Yemeni farmers to benefit from UN-backed agricultural project
Some 185,000 poor families in Yemen are set to benefit from a new project co-financed by the United Nations International Fund for Agricultural Development (IFAD) aiming to reduce rural poverty and help farmers cope with the effects of climate change.
IFAD is providing a $16.6 million loan to help fund the new Rainfed Agriculture and Livestock Project which focuses on reducing the degradation of natural resources such as water and soil.
Natural resources are being placed under greater stress by rapidly increasing populations in the governorates of Al-Mahweet, Hajjah, Hodeidah, Lahej and Sana'a, all five of which face drought and water shortages as a result of climate change.
The $42.2 million project seeks to upgrade and diversify agricultural production, while using natural resource management initiatives to help stop and reverse resource degradation.
The project will also assist small farmers, herders, poor landless people and female-headed households to strengthen their processing and marketing systems, as well as support efforts to secure greater access to markets and build more partnerships with the private sector.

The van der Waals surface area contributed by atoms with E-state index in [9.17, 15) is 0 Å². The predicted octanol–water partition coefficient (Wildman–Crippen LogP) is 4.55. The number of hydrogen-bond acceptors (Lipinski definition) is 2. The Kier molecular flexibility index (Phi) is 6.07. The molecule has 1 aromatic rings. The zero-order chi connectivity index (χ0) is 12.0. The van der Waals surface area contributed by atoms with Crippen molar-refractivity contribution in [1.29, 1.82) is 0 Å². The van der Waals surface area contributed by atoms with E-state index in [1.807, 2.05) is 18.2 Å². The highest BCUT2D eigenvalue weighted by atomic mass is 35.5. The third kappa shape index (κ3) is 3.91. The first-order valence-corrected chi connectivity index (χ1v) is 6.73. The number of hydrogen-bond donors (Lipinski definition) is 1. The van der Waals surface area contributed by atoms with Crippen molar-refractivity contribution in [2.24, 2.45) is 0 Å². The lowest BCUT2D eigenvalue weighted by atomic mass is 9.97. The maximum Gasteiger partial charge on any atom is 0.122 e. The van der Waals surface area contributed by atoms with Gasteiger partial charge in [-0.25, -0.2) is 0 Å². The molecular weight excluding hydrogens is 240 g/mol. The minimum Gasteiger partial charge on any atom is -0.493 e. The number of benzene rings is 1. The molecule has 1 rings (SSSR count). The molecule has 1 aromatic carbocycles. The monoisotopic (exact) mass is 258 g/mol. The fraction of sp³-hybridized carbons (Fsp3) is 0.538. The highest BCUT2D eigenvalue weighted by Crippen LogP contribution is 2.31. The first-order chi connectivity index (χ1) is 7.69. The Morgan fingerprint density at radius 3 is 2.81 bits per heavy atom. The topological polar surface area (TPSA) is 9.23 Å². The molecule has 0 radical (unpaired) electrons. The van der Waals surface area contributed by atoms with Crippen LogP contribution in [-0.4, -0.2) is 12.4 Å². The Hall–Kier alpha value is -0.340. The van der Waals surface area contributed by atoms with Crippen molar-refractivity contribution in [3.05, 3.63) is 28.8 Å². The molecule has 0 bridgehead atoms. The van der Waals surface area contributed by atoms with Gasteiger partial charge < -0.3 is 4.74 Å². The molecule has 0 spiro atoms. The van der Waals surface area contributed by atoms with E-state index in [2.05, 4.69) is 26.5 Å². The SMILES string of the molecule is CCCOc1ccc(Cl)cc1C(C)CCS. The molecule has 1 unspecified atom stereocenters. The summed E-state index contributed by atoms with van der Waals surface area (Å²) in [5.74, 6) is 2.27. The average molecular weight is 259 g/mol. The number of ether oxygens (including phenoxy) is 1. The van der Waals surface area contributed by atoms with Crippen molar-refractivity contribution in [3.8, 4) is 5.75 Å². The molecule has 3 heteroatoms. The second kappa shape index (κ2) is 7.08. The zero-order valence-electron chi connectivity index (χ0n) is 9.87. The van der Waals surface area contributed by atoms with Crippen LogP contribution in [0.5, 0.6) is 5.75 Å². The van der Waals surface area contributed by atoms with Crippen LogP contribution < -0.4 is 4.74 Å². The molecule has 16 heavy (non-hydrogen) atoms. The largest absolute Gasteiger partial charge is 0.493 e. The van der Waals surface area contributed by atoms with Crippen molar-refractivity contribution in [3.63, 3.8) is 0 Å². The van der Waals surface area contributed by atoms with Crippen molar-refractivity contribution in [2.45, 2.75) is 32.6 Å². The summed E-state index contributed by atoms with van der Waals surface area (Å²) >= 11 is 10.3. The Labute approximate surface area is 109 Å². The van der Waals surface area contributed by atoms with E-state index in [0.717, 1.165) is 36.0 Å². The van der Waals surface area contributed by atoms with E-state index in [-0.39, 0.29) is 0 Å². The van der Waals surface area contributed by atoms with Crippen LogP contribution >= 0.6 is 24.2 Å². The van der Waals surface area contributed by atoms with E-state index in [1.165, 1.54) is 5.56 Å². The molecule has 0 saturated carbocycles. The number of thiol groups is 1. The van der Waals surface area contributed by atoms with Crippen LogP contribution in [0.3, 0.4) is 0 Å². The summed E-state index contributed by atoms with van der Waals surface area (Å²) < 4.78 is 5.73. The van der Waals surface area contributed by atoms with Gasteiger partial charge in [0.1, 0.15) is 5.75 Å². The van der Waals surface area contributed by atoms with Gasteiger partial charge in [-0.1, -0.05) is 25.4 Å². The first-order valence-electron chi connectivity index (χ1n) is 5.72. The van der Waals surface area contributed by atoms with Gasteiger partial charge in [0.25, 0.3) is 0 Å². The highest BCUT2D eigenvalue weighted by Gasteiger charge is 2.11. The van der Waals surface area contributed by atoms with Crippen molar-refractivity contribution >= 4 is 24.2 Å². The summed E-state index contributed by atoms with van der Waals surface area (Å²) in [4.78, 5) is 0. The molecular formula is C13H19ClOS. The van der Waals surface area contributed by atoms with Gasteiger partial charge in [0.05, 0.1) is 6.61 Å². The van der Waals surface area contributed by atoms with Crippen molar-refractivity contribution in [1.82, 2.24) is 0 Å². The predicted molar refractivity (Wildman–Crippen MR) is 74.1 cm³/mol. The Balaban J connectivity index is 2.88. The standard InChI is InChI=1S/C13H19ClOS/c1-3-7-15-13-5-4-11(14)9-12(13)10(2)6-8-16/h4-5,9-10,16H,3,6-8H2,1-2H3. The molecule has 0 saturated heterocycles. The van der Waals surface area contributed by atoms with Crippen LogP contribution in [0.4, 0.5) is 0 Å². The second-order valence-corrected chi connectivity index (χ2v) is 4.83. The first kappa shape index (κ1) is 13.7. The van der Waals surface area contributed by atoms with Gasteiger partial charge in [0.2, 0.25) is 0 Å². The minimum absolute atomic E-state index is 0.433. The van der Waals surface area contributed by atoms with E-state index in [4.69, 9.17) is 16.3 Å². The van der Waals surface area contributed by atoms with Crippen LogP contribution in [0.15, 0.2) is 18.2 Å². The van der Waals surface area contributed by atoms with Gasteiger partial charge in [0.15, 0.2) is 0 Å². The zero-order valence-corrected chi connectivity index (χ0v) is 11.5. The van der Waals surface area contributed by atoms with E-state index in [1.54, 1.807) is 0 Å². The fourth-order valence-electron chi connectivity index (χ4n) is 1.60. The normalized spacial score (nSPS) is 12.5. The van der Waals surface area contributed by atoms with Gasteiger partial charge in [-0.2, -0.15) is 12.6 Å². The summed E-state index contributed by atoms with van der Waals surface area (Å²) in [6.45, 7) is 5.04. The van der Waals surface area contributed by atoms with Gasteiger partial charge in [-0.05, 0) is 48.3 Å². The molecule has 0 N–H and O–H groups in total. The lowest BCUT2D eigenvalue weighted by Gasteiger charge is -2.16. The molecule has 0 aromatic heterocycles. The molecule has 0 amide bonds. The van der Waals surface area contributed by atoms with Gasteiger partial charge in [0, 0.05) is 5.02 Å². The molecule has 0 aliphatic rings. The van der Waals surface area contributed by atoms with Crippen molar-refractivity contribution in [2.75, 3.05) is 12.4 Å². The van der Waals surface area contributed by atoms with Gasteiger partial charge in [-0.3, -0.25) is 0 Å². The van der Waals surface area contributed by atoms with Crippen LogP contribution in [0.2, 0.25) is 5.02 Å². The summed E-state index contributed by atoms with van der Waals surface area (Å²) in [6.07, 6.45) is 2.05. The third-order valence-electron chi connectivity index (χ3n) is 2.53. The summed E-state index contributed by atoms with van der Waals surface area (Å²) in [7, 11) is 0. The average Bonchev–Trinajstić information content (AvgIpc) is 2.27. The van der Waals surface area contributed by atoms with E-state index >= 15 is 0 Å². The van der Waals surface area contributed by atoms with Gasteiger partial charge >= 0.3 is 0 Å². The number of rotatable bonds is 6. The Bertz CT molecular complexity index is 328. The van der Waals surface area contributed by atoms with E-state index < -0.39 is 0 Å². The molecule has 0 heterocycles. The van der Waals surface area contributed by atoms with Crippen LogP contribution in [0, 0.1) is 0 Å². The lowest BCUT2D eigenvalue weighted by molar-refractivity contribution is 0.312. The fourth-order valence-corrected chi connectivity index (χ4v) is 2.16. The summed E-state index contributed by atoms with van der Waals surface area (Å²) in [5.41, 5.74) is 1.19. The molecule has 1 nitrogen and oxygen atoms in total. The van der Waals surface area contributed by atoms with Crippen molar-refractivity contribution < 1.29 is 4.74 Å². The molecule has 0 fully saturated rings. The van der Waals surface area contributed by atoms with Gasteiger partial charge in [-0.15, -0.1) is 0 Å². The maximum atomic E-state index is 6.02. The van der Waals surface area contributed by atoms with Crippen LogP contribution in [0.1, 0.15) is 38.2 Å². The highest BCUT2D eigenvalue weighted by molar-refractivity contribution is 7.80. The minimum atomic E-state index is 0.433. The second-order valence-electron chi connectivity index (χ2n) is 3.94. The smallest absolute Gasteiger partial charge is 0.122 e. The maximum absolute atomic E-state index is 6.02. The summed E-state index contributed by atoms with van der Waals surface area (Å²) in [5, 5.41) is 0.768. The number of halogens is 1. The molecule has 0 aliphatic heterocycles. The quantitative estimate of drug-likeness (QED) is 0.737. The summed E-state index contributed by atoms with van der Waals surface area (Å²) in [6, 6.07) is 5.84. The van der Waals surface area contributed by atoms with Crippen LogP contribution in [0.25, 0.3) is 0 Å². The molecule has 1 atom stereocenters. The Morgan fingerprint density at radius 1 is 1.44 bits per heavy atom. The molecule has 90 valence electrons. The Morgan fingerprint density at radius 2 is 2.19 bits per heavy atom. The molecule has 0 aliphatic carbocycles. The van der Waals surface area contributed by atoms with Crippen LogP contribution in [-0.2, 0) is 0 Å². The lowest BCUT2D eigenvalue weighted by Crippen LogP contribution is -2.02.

In addition, it will help rural households protect vital assets such as soil, water, seeds and animals.
IFAD’s Country Programme Manager for Yemen Abdalla Rahman pointed out that under the project’s farmer-based seed management system, planters will be directly involved in the selection of drought-resistant local seed varieties and produce these varieties for commercial use by other growers.
“The project’s programme of terrace rehabilitation and water harvesting will improve the ability of farmers to cope with climate change,” he added.
The project will also introduce microfinance services and promote the development of new micro-enterprises and income-generating activities.
The current project brings to 19 the total number of initiatives financed by IFAD in Yemen, with a total commitment of $190.9 million.